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Things I Like About the Alameda Point SunCal Specific Plan (Sarcastic)

The following is intended to be read with a rich sense of irony and sarcasm… we do not support SunCal’s ballot initiative.

“Things I like about SunCal’s Initiative.”

1. SunCal’s Traffic Plan

They simply say that since they are providing 5,000 units of needed housing for the region, then it is the region’s responsibility to provide solutions for the traffic. Wonderful. Evidently, they have no responsibility to provide transit solutions after profiting from building the housing.

2. The Toxic Cleanup

The Navy’s goal is to clean the base according to the NAS Alameda Community Reuse Plan adopted in 1995. SunCal’s initiative includes a new reuse plan called the Alameda Point Community Plan. This plan changes the uses and so now they are expecting that the Navy will redirect their clean up efforts to a higher standard for housing everywhere. Nice trick if it will work. The Navy is doing the “heavy-lifting” on the clean-up, not SunCal, and there is no indication the Navy is about to clean up Alameda Point to a higher level of safety to support SunCal’s plan.

Also, since the Navy dug only two feet down to remove Poly Aeromatic Hydrocarbons around Miller School and the Coast Guard Housing areas, Sun Cal is saying that they are only responsible for the first 2’ of soil. Not going to be a problem according to their reuse plan because the whole area will either be built on, paved or landscaped. Guess who is responsible for everything deeper than 2’ once the homeowner buys the unit? The clue is that it won’t be Sun Cal or the City. I love it. Expect a cluster of sick people a few years down the road, like Midway Village in Daly City, or Willits, CA.

3. Measure A

To get 5 story apartment houses around the seaplane lagoon they are asking the voters to create an exemption from our housing density ordinance, Measure A, for Alameda Point. Five story apartment houses in that area, you say, but what about the bird sanctuary? No problem. Most of Chapter 9 of the Alameda General Plan was deleted including the prohibition of tall buildings near the bird sanctuary. The rest of Chapter 9 is devoted to Alameda West which is the area across Main Street next to Coast Guard housing where the Alameda Point Collaborative is being moved. Like this? It all gets better as we go along.

4. Historic Buildings

Only the buildings located north of Midway Avenue will be considered for reuse and restoration. The rest of the historic buildings will be demolished including most all of the hangers and warehouses. Only a couple of the “big whites” will be preserved. All of Chapter 9 relating to the historic buildings was deleted and a very tightly controlled section on the subject was included in their new Chapter 11, which is included in its entirety in their initiative, will direct the policies at Alameda Point. Most people have never seen this new Chapter 11.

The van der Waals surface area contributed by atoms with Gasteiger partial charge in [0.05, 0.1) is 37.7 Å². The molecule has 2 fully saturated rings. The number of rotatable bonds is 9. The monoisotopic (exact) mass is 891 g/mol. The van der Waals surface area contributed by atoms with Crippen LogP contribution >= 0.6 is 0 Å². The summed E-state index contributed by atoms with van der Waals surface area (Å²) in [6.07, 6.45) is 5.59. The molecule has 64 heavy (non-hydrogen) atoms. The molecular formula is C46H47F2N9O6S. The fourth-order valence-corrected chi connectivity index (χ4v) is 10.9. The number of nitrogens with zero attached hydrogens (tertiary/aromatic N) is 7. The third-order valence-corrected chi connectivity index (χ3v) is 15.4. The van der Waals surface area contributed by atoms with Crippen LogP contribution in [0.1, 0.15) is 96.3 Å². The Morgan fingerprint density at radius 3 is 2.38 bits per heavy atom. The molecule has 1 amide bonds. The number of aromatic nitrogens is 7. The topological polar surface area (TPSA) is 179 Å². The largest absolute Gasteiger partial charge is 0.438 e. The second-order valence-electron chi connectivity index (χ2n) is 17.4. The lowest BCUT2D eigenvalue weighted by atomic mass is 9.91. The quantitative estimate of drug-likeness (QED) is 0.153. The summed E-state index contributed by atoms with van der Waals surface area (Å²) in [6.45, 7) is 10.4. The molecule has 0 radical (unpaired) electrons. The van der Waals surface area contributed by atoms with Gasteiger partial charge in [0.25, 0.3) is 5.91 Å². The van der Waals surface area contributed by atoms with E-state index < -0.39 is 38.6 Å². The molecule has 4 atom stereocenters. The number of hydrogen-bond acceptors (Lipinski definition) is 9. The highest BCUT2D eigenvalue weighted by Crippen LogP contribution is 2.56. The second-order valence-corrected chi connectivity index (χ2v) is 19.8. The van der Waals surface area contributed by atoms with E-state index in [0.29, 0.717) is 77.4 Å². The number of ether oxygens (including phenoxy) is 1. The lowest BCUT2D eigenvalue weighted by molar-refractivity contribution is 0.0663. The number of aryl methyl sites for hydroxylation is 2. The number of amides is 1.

5. Interfering Activists

This initiative also creates the Alameda Point Specific Plan, also included in the initiative, which is a way to shut out anyone trying to have a say in what goes on out there. I think Collette Meunier, our former City of Alameda Planning Director, said there was a 3 day appeal process but Sun Cal is not required to give any notice. She said it would keep everyone vigilant. Her legacy lives on. The City has already increased the cost of appeals for commercial projects to $2,500! I told you things would get better.

6. The 100 year Flood (When the Delta Levee’s fail. Or if you prefer, If it Keeps on Rainin’ the Levee’s Gonna Break)

They are planning to contour the land to direct the runoff into the estuary and the seaplane lagoon in connection with a system of storm drains. The landscape and paving will be permeable to help prevent runoff. With a little nod to what could be an impending disaster, they make flood insurance available for everyone. How generous of them.

7. The Deep Pocket

a. They are asking the city to create several districts to pay for things. A geologic district, a landscape and lighting district etc. The last time we created a district in Alameda, we all ended up paying a healthy sum to keep the hospital afloat. Who is going to pay for the bonds that these districts issue? Any guesses? What fun this all is.

b. The collaborative is looking to be relocated across Main Street. SunCal has offered to help them get settled. This will happen if the City takes title to the land and former enlisted housing and leases it to the collaborative. Then, guess who has to pay for the infrastructure?

c. The 140 acres of parks and landscaped areas are all part of the re-ordered tidal trust land that the City cannot sell. Sun Cal has agreed to minimum care. Guess whose dime covers the rest? Taxpayers.

d. The homeowners will be charged for a monthly bus pass and a Mello-Roos assessment to pay for infrastructure. When the developer in Vallejo went belly up, they had only built a small portion of the homes but each of the homeowners got something like a $10,000 assessment to pay for the infrastructure. The Sun Cal Corporation has suffered 27 bankruptcies. Gives you pause.

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